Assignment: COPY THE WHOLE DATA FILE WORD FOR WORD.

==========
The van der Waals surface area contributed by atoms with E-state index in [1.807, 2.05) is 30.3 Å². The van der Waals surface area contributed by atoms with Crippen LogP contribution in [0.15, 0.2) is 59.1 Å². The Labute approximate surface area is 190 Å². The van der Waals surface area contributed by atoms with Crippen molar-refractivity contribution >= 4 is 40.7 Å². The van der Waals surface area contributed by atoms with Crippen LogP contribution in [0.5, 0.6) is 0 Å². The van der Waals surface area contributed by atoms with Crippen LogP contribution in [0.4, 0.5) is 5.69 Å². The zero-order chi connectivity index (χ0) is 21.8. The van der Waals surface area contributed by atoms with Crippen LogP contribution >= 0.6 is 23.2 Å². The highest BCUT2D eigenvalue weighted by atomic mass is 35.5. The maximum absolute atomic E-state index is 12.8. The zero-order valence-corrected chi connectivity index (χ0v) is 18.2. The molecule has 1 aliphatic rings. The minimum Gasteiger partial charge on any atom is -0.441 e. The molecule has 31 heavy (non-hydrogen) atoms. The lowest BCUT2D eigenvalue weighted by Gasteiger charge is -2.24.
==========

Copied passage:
The van der Waals surface area contributed by atoms with E-state index in [1.807, 2.05) is 30.3 Å². The van der Waals surface area contributed by atoms with Crippen LogP contribution in [0.15, 0.2) is 59.1 Å². The Labute approximate surface area is 190 Å². The van der Waals surface area contributed by atoms with Crippen molar-refractivity contribution >= 4 is 40.7 Å². The van der Waals surface area contributed by atoms with Crippen LogP contribution in [0.5, 0.6) is 0 Å². The van der Waals surface area contributed by atoms with Crippen LogP contribution in [0.4, 0.5) is 5.69 Å². The zero-order chi connectivity index (χ0) is 21.8. The van der Waals surface area contributed by atoms with Crippen LogP contribution >= 0.6 is 23.2 Å². The highest BCUT2D eigenvalue weighted by atomic mass is 35.5. The maximum absolute atomic E-state index is 12.8. The zero-order valence-corrected chi connectivity index (χ0v) is 18.2. The molecule has 1 aliphatic rings. The minimum Gasteiger partial charge on any atom is -0.441 e. The molecule has 31 heavy (non-hydrogen) atoms. The lowest BCUT2D eigenvalue weighted by Gasteiger charge is -2.24.